1) Louise (now deceased) wife of A. G. Lund;

2) Marie, wife of Thomas McAdory Owen;

3) John H. Bankhead Jr;

4) William B. Bankhead  (* Father of Tallulah-see below)

5) Henry M. Bankhead

 During the time Senator Bankhead was a member of the Senate, his son, William B. Bankhead was a member of the House.

At the outbreak of the Civil War, John Hollis Bankhead enlisted as a Private inthe Army of the Confederacy and was in the conflict from the beginning to the end. After the battle of Fishing Creek he was promoted to Third Lieutenant and later became Captain.

Senator Bankhead's death removed from the Senate the last Confederate soldier
to occupy a seat in that body. During his services in Congress he supported the
bill to locate and mark the graves of Confederate soldiers who died in northern
prisons or were buried in the north.

After the Civil War Captain Bankhead returned to his home and resumed life on the farm. He was elected a member of the Alabama House of Representatives for the session of 1865 and 1866 from Marion County. He was a member of the State Senate from the 12th Senatorial District in the General Assembly of 1876 and 1877. In 1880 he again served in the House of Representatives of the Alabama General Assembly from Lamar. He was later appointed Warden of the State Penitentiary and served in this capacity for four years.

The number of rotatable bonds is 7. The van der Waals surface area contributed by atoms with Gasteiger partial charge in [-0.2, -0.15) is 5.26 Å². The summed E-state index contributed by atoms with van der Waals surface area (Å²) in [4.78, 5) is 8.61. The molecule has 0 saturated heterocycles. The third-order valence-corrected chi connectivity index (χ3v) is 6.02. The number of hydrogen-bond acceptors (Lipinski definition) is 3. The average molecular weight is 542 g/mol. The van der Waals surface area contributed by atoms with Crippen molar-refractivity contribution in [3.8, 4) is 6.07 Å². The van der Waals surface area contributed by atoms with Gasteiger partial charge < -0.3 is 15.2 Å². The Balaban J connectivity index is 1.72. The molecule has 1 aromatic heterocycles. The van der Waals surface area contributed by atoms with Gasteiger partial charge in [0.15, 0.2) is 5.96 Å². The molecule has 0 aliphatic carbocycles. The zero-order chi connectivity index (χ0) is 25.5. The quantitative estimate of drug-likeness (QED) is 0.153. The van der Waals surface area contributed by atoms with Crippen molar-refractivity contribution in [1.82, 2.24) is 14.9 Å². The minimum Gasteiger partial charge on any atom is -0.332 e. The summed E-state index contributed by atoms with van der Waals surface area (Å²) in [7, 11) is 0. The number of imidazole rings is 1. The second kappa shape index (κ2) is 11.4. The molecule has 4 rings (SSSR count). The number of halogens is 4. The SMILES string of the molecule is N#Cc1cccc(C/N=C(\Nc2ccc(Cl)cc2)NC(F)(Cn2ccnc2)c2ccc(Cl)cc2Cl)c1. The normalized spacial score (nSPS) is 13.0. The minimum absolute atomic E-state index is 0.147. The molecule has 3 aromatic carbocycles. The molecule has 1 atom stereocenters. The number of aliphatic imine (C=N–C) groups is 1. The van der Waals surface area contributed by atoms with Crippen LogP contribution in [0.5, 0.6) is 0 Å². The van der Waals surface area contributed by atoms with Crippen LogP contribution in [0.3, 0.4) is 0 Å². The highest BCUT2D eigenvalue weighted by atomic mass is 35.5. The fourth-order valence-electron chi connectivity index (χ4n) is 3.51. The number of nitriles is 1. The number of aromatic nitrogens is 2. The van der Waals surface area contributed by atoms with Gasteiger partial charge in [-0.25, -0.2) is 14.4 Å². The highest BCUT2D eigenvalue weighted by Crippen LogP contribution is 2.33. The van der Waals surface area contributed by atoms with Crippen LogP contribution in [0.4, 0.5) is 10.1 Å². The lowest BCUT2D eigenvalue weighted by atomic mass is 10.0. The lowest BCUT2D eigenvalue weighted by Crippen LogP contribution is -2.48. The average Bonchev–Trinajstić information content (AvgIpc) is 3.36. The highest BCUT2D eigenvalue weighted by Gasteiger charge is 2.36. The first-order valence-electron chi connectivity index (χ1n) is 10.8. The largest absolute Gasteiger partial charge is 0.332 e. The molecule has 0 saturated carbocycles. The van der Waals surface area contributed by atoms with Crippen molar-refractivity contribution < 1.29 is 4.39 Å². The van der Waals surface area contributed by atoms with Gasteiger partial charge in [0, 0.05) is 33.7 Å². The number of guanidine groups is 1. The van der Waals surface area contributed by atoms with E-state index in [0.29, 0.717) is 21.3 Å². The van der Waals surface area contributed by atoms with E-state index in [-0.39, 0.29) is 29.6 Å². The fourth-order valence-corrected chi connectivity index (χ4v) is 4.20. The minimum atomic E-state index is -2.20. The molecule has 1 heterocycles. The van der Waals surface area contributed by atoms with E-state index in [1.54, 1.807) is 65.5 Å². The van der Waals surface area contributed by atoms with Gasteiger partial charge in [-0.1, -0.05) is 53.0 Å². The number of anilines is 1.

On September 3, 1886, at the Fayette Court House Captain Bankhead was nominated
for Congress by the Democratic Convention of the 6th Congressional District of Alabama and elected to the office in November of that year, serving ontinuously from March 4, 1887 to March 4, 1907. His bill was adopted for an appropriation of 75 million dollars for post roads which was later increased to 200 million dollars. The Bankhead Highway beginning at Washington, D. C. and ending in San Diego, is a just recognition by the public of the achievements wrought by John Hollis Bankhead on behalf of good roads throughout his
nation.

He entered the Senate in 1907 after the death of our distinguished Senator John T. Morgan. He was re-elected by the people in 1911 and again in 1919. He was serving his thirteenth year in the Senate when death called him. All together his period of service in congress was nearly thirty-three years.

Additional Comments:
John Hollis Bankhead was the son of James Greer and Susan Hollis Bankhead.
Through his efforts the government made its first survey of Muscle Shoals
for power development, the Warrior River became the world's longest canalized
waterway and Mobile became a deep-seaport.
 

(Submitted by Willie Barton)

 

 

 

William Brockman Bankhead

1874-1940